Todd Shields writing at Bloomberg
U.S. regulators set rules for gear operating in a swathe of airwaves that may be useful for fast 5G networks, helping to set the stage for an auction of the frequencies to mobile carriers.
The Federal Communications Commission with a 4-0 vote Thursday said equipment used in the 24 GHz airwaves must be capable of operating across all parts of that airwaves band. The requirement is designed to support full use of the airwaves.
[. . .]
The action should lead to an early 2019 auction that could fetch $3.2 billion, according to a note Thursday from Bloomberg Intelligence analyst Matthew Kanterman. The sale would follow an auction of 28 GHz licenses late this year.
[. . .]
High frequencies such as 24 GHz and 28 GHz are considered ideal for the short-range, high-capacity requirements of the internet of things, a term for the millions of connected devices from cars to refrigerators that are expected to take advance of the speedy 5G connections.
At present, 24GHz is an unlicensed frequency that can be used for microwave point to point wireless backhaul communication. Typically for short-range communications under 2 miles. However, the appearance of the foliage in the path of the signal can play a significant role in the quality of service (QoS) for wireless communications. Discrete scatterers such as the randomly distributed leaves, twigs, branches and tree trunks can cause attenuation, scattering, diffraction, and absorption of the radiated waves. This attenuation will severely constrain the design of modern wireless communication systems. When wind and rain are present in the signal path these common conditions can induce an additional reduction in quality of service.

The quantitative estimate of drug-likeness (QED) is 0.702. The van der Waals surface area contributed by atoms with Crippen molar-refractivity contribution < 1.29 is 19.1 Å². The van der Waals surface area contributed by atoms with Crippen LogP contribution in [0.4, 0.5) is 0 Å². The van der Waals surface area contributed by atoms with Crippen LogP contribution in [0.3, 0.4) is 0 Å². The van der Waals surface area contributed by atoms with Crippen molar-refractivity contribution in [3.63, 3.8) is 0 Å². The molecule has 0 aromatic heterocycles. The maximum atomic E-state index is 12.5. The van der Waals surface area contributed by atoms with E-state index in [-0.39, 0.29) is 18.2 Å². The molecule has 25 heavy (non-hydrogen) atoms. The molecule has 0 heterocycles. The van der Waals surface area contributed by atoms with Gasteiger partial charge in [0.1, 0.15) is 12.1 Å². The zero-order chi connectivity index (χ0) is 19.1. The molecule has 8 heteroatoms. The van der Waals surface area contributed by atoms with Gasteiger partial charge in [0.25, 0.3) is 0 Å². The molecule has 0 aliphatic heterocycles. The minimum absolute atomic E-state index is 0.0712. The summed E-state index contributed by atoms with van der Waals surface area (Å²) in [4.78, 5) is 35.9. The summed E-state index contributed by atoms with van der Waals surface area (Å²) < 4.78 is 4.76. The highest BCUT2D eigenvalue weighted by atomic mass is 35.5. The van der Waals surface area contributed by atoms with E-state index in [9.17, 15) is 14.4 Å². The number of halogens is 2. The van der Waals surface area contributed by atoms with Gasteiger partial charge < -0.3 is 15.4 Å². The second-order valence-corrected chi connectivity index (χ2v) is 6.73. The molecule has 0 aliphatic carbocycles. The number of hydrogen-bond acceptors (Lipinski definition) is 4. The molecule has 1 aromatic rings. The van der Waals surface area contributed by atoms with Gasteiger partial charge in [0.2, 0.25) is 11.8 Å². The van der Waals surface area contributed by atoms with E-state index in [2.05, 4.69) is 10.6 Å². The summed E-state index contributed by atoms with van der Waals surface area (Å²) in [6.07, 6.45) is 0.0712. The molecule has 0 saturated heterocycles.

It is clear that the use of 24GHz in rural forested regions will present some significant challenges for usersm 5G is not a rural friendlycommunication technology.